How to create a des res for your rabbits

Rabbits are all individuals who can be very particular about their favourite places to forage, snooze and play – and disputes can cause a scuffle between even the closest bunny BFFs.

That’s why, when it comes to your buns’ accommodation, you need to create a home that provides your buns with plenty of different places to explore and hang out so they can spend time apart when they want to.


House bunnies? Indoor rabbits face different hazards than their outdoor counterparts such as chewable electrical wires, slippery flooring and toxic house plants – our indoor accommodation tips can help >>

Converting an outdoor shed, adding a secure outdoor enclosure and installing platforms, tunnels and hiding spaces will mean there’s plenty of space for everyone to enjoy.

The Rabbit Awareness Action Group has a really useful Guide to Rabbit Housing. Also check out this ideal bunny home created by Rabbit Welfare. It has two bolts on the door, top and bottom for extra security, 12g 13mm wire attached by strong galvanised wire staples, a felt roof for protection and wire sunk under the grass area to prevent determined diggers from making their escape. Inside the run, five-star features include:

  • Platforms to sit on and look for danger. This also allows rabbits to stretch and jump
  • Grass to graze and access to clean, dry hay at all times
  • Hiding places
  • A place to dig
  • Space to sit apart from each other if they want to
  • Plenty of space to run, jump and binky

For your buns, having lots of room is incredibly life-enriching. For you, as their human guardian, it’s incredibly rewarding.

Rabbit rescue charity The Littlest Lives Rescue says: “In the wild, bunnies often roam a few miles every day. Our pets love to hop, run and binky around just like their wild relatives. To be able to do this they need space. If you have had the pleasure of seeing your bunny binky and jump around, you will see how high they jump and how fast they run. We believe that we are privileged to be able to have bunnies in our lives and should therefore do our best to give them the happiest life possible, which means giving them space.”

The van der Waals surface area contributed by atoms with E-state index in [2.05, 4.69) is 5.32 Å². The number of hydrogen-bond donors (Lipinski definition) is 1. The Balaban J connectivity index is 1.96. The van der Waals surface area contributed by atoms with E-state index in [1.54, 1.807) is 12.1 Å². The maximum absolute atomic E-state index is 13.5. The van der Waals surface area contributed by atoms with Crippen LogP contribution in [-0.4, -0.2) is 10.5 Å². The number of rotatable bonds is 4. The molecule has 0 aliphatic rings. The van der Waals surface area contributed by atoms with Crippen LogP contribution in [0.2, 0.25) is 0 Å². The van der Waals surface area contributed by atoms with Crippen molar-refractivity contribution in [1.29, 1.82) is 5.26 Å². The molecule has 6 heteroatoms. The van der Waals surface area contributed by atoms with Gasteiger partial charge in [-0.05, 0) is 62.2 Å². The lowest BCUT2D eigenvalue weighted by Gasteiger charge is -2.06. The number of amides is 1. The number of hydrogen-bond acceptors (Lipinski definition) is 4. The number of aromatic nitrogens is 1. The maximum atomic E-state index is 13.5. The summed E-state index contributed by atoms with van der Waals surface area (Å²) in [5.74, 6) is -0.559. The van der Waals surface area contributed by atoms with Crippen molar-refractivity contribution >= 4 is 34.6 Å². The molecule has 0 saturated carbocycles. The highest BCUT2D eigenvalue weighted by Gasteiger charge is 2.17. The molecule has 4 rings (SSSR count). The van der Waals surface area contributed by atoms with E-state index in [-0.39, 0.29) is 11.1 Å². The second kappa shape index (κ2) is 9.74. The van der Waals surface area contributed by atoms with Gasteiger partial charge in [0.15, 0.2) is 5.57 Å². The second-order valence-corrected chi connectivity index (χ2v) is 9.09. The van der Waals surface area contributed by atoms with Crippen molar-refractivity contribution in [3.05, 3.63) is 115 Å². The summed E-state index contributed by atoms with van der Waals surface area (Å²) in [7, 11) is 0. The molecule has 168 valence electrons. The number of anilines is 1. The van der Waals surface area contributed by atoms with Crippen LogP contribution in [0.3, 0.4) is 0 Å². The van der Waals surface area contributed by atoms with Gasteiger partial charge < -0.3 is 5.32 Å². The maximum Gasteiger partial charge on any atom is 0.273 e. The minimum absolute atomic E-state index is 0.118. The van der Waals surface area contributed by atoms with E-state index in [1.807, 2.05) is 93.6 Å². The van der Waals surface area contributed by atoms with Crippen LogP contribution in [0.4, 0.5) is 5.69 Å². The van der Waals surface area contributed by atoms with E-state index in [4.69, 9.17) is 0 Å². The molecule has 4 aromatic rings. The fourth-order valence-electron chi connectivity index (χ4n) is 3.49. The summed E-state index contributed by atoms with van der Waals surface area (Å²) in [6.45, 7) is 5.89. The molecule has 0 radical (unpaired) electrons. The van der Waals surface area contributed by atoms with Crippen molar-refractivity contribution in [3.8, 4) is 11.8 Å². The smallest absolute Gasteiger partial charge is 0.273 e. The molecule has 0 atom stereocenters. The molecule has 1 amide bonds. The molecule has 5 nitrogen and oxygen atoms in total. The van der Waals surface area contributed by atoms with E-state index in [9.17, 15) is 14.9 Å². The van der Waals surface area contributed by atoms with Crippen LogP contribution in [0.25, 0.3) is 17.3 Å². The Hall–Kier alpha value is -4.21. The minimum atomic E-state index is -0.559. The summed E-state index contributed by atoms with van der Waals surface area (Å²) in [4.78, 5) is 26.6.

Providing toys for rabbits doesn’t need to be expensive. You can make homemade rabbit toys with household items. For example, shredded paper in a cardboard box can provide endless fun. Simply stuffing an empty toilet roll with tasty feeding hay and some healthy forage will help encourage your buns to display their natural foraging behaviour.  Rabbits spend an incredible 70% of their time awake eating! But there isn’t a set dinner time for bunnies. They’ll want to eat their nutritious feeding hay or fresh grass all day, every day. Place lots of high quality, dust extracted feeding hay around their housing so they can have a nibble whenever they like!

Get all the essential info about looking after happy, healthy rabbits with The RWAF Guide to Rabbit Care >>

Would you like to help all pet rabbits to have better lives? The Rabbit Awareness Action Group is fighting for rabbit welfare. Join us, and sign our letter of support >>


Rabbits are herbivores and need a plant-based diet with lots of fibre to keep their digestive system healthy. Along with their rabbit nuggets and a few healthy treats make sure your rabbits have unlimited access to good quality, dust extracted feeding hay and fresh grass to graze on.

Check out our tasty nugget varieties specially created for junior and dwarf rabbitsindoor bunniesgolden oldiesadult rabbits – there’s even a light recipe for buns who are watching their weight!

WHY DOES MY RABBIT…? If you’re a bunny lover, you’ll probably have many rabbit-related questions you’d like some answers to. For example, why does my rabbit bite me? Why does my rabbit thump? Why does my rabbit nose-nudge me? Why does my rabbit chuck stuff about? Read on to discover a whole warren full of fascinating answers…


CARE MORE Find lots of useful advice on caring for your rabbits from Burgess, the pet experts. Training, nutrition, grooming and general care, it’s all here >>  

Are your bunnies Burgess bunnies? Join the Burgess Pet Club for exclusive offers and rewards.

LET’S GET SOCIAL Sign up to the Excel Bunny Base – a safe Facebook community for rabbit guardians that are looking for advice and friendly discussions from likeminded owners – and there are lots of cute bunny photos and videos! Also join us on Instagram.